A reference asset is the underlying subject of a credit derivative, a financial product based on performance of that asset. Credit derivatives are used by financial firms to control risk; in the event of a credit event like a default, they receive a payment to make good on the transaction. In an example, a company could hold a reference asset like bonds. If the issuer defaults and doesn’t pay out on them, the holder could receive a payment under a credit derivative contract.
Varying types of assets can be used as a reference in such contracts. They may be rated for reliability, which can determine the structure of the contract. The riskier the asset, the more the person holding it may want a credit derivative for protection. Conversely, prospective business partners may be concerned that there will be a high risk of having to pay out because the asset is likely to default.
Derivatives can be used both directly to hedge risk, and to trade in risk and credit. It is possible to sell and trade a derivative while the original holder retains the reference asset. People can make predictions about the asset’s performance and decide whether they want to buy or sell the contract. This creates a complex market that requires constant analysis and careful consideration from investors. If they fall behind on the performance of the reference asset, for example, they could find themselves holding unfavorable derivative contracts.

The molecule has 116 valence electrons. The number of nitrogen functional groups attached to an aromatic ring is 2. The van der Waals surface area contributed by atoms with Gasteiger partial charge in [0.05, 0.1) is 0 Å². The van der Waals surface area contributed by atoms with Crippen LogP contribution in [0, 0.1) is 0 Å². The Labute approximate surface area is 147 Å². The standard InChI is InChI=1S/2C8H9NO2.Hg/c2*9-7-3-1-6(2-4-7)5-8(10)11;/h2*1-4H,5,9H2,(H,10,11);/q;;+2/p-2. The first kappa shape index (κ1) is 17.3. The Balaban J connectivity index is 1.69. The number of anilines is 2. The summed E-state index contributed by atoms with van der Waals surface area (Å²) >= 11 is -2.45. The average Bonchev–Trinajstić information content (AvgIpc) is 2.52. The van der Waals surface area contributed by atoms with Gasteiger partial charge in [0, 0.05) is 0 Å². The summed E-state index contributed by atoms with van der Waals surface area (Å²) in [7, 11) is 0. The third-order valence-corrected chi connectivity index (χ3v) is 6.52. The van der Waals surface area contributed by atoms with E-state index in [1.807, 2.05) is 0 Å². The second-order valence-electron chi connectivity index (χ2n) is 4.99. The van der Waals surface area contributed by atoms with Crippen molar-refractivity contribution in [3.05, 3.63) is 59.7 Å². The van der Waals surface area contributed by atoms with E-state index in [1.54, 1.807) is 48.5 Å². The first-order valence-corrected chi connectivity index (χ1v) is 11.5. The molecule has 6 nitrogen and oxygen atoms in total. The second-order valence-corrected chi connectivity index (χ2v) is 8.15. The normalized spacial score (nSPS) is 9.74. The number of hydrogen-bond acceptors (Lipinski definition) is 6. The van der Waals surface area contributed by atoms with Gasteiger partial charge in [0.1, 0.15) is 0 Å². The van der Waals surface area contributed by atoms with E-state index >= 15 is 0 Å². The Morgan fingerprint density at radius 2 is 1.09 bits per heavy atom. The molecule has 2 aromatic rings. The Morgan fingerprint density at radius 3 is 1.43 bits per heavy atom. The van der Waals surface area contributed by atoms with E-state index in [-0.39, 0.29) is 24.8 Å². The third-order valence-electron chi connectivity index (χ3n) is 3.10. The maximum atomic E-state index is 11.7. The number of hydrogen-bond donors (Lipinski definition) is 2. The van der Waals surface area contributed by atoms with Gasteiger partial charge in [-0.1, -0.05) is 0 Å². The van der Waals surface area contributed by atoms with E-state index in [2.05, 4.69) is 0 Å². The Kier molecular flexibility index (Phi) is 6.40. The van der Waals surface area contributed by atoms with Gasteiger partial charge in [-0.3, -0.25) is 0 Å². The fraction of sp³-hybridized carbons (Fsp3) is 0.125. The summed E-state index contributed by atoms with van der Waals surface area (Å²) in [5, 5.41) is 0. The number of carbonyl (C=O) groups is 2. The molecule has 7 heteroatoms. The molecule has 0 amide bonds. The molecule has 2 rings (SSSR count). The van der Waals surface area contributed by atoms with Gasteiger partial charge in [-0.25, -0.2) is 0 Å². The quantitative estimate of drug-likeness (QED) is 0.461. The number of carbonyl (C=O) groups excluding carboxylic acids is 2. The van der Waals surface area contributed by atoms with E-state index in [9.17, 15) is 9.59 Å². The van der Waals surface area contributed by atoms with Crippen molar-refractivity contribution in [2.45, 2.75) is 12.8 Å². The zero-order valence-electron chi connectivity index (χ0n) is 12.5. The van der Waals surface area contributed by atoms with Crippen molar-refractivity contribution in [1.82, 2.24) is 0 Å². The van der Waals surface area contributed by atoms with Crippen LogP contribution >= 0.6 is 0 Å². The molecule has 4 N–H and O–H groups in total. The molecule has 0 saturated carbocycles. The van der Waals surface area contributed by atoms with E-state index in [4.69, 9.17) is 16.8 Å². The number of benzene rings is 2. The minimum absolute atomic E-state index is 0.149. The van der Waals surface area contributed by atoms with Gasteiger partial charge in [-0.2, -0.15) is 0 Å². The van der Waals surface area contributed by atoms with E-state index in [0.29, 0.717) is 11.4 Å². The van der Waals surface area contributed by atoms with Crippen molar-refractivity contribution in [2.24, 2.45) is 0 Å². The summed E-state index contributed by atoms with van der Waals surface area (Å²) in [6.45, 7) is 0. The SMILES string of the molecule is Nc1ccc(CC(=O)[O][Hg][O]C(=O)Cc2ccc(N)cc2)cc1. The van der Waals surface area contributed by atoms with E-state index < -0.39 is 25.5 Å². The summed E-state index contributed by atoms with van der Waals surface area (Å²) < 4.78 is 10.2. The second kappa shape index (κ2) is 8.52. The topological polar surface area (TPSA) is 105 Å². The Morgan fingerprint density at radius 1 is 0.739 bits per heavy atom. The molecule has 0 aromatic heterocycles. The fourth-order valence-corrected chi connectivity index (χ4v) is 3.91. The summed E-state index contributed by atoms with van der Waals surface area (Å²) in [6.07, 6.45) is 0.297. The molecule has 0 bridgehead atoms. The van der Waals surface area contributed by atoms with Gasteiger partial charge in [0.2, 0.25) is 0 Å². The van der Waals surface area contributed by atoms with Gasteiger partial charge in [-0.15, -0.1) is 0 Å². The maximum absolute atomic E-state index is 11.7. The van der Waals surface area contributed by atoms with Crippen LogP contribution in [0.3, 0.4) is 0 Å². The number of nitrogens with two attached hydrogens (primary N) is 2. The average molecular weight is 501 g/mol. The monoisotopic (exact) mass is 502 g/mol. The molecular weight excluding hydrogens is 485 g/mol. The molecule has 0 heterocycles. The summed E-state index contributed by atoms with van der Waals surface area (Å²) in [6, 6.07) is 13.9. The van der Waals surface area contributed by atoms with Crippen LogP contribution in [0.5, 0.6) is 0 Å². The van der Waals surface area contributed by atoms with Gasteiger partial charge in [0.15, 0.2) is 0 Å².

The original contract should clearly describe the reference asset and provide information about the company that holds it. This allows parties to the contract to assess the level of risk and determine how much the contract should be worth. Future buyers and traders can evaluate this information to determine whether a credit derivative is a sound buy or something that should be avoided. When bonds issued by a company that is about to go under are the underlying asset in a credit derivative, for instance, this information would be important to have.
Trade in credit derivatives allows for increased market activity, but can also create an extremely complex market; advanced traders like institutions and highly experienced individuals tend to be most involved in this type of trading. They have the resources to buy and research underlying assets, study contracts on the market, and make informed choices about purchases. New investors may not have these abilities and could run into trouble on the market.